The Butterfly And The Bullet

Paradoxically, compared to flights that would follow, the first mission of the Space Transportation System - dubbed 'STS-1' - was relatively straightforward. Its objective was to fly Columbia into space, test her systems and bring her home two days later to a desert landing in California. Yet with so many unknowns and a history of technical problems, it was also the most complicated mission ever attempted. Not only would Columbia herself be tested, but so would the untried boosters and the giant External Tank (ET) that would feed the Shuttle's engines with over 1.9 million litres of liquid propellants.

''Like bolting a butterfly onto a bullet'' was how veteran astronaut Story Musgrave, who flew Columbia in late 1996, described the unusual appearance of the combined Shuttle, tank and boosters. It is an appropriate description. The 46.6-m-long ET, reminiscent of an enormous aluminium zeppelin standing on end, is indeed bullet-like, but is actually far more than 'just' a container. Its upper quarter houses liquid oxygen and its lower three-quarters carry liquid hydrogen.

Separating the two sections of the ET is an unpressurised 'intertank', which contains instrumentation and umbilical interfaces to the launch pad's purging and hazardous-gas-detection systems. Above the intertank, the liquid oxygen tank holds up to 542,640 litres of oxidiser and, beneath it, the liquid hydrogen tank holds around 1.4 million litres of fuel. Both are then fed through two 43-cm-wide fuel lines into disconnect valves in the Shuttle's aft compartment, and from thence into the main engines' combustion chambers.

''[The main engine is] very high-performance,'' said Henry Pohl, ''[with a] very high chamber pressure for that day and time [and] very lightweight for the thrust that they were producing. I would say that we came out with that program in the only time in [US history] when it would have been successful. If we had waited another two years before starting development on [the] Shuttle, we probably would not have been able to do it, [because] the people that designed the main engine were the same that designed [previous rocket] engines. That group of people had designed and built seven different engines before they started the Shuttle development. A lot of [them] retired [and so] if we'd waited another two or three years, those people would all been gone and we would have had to learn all over again on the engine development.''

Built by Rocketdyne - formerly part of the Shuttle's prime contractor, Rockwell International, but now owned by Boeing - the engines burn for about eight minutes of ascent and are shut down a few seconds before the ET is jettisoned, right on the edge of space. Each engine measures 4.2 m long, weighs 3,400 kg and is 'throttleable' at 1% incremental steps from 65% to 104% rated thrust. This ability, which is controlled by the Shuttle's onboard General Purpose Computers (GPCs), helps to reduce stresses on the vehicle during periods of maximum aerodynamic turbulence.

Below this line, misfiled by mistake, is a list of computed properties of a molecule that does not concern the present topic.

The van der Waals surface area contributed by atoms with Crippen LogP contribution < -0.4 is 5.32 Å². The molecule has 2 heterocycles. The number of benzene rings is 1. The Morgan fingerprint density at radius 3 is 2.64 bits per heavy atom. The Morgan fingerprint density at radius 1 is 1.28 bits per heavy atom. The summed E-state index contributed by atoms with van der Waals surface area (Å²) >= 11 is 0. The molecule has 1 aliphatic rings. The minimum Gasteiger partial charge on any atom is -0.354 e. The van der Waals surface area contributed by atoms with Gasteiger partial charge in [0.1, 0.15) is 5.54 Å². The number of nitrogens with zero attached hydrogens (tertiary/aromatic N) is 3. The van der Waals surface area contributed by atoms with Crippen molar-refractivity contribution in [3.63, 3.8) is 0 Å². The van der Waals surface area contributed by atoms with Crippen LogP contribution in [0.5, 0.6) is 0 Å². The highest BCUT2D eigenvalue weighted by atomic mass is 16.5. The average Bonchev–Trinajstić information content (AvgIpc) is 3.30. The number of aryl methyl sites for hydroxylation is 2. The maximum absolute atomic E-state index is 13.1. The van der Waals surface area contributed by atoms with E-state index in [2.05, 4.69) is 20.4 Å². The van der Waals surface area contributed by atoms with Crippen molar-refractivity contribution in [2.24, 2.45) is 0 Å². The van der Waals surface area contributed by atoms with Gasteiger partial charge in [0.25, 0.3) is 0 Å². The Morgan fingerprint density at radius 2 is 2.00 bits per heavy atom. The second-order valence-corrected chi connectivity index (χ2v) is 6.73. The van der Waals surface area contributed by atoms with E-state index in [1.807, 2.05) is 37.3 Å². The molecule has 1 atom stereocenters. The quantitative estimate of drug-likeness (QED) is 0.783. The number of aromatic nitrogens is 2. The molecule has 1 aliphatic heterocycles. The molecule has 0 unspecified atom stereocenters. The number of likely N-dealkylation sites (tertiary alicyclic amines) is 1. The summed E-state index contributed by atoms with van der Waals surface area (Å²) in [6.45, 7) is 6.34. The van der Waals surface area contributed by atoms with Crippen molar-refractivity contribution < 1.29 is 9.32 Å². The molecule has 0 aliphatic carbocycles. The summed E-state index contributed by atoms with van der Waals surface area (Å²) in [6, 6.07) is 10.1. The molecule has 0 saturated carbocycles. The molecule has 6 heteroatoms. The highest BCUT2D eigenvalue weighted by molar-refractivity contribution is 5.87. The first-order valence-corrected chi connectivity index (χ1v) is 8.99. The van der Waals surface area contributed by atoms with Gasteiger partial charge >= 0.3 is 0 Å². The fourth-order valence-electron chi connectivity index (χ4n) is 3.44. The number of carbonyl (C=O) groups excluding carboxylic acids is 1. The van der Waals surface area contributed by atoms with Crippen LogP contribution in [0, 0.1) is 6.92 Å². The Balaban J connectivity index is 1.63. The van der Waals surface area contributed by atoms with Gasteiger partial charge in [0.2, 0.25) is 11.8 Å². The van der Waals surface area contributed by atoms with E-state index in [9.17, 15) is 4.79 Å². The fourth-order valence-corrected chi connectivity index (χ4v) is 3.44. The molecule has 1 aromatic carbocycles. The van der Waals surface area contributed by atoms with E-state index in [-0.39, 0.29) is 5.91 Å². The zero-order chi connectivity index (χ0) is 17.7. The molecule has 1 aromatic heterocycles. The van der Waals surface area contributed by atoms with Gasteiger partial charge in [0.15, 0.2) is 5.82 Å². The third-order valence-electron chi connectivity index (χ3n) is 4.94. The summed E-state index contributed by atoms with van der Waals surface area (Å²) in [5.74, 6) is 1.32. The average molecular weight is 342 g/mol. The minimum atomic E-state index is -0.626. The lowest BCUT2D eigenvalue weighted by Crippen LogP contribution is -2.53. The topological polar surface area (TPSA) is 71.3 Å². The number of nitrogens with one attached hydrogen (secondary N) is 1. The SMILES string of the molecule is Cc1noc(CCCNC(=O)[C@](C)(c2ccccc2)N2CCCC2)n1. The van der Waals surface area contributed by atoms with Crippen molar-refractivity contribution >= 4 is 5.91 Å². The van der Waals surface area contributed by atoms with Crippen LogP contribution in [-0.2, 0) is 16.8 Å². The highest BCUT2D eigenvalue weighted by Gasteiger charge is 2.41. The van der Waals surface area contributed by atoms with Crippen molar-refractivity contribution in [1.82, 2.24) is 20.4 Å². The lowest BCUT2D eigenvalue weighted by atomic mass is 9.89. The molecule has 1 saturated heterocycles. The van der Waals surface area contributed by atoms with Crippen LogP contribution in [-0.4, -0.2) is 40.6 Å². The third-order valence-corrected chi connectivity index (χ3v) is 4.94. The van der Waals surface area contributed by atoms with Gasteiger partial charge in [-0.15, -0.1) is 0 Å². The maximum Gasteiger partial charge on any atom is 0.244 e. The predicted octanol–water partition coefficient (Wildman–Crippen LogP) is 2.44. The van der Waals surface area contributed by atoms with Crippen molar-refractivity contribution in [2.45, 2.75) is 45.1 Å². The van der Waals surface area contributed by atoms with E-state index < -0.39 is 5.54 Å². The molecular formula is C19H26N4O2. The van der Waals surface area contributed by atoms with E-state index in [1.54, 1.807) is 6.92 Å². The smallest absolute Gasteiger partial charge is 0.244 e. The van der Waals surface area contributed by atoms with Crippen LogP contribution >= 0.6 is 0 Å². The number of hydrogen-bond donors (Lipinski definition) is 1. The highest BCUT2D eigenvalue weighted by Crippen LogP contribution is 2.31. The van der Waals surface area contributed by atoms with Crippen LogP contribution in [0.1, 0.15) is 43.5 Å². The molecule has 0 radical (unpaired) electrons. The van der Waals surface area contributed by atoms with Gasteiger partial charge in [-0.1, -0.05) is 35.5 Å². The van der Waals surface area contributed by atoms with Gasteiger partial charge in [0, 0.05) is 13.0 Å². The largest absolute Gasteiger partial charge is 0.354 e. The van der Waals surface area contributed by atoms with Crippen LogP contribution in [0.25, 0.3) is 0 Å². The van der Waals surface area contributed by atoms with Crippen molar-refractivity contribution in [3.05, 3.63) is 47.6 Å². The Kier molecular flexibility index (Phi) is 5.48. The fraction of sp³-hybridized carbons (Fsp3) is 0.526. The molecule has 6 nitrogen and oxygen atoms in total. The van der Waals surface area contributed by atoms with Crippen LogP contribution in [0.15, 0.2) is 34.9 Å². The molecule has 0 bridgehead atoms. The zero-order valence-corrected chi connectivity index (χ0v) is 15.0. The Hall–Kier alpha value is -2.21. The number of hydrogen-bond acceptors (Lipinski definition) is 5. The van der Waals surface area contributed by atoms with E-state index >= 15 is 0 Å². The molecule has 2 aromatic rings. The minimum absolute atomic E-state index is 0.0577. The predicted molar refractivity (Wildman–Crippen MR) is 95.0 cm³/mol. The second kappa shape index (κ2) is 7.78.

Despite the immense thrust generated by each engine and the colossal amount of propellant needed to run them for such a short length of time, they in fact provide only 20% of the power needed to get the Shuttle into space. The remainder comes from the two 45.4-m-long SRBs, which are the only solid-fuelled rockets ever used in conjunction with a manned spacecraft. Loaded with a powdery aluminium fuel and an oxidiser of ammonium perchlorate, the boosters, built by Morton-Thiokol in Utah, are mounted like a pair of Roman candles on either side of the ET.

This unusual combination, referred to as 'the stack', is not, in fact, totally reusable and came about following a series of financial and technical compromises dating to the early 1970s. The Shuttle in its present form is designed to fly a hundred times before major modifications become necessary and the SRBs about a quarter of that figure. The ET, on the other hand, is discarded about eight-and-a-half minutes after launch to burn up in the atmosphere over the Indian Ocean. It was considered more costly to modify the tank for reusability than to simply build a new one for each mission.

''The Shuttle is an asymmetric vehicle,'' said former NASA flight director Neil Hutchinson. ''It doesn't look like it ought to launch right, because it's not a pencil! Some of us, in the early days, wondered how that was going to work. In fact, it's [still] a very tricky vehicle to launch. It has to be pointed carefully in the right direction at certain times or you'll tear the wings off or tear it off the External [Tank]. It's not a casual launch process.''

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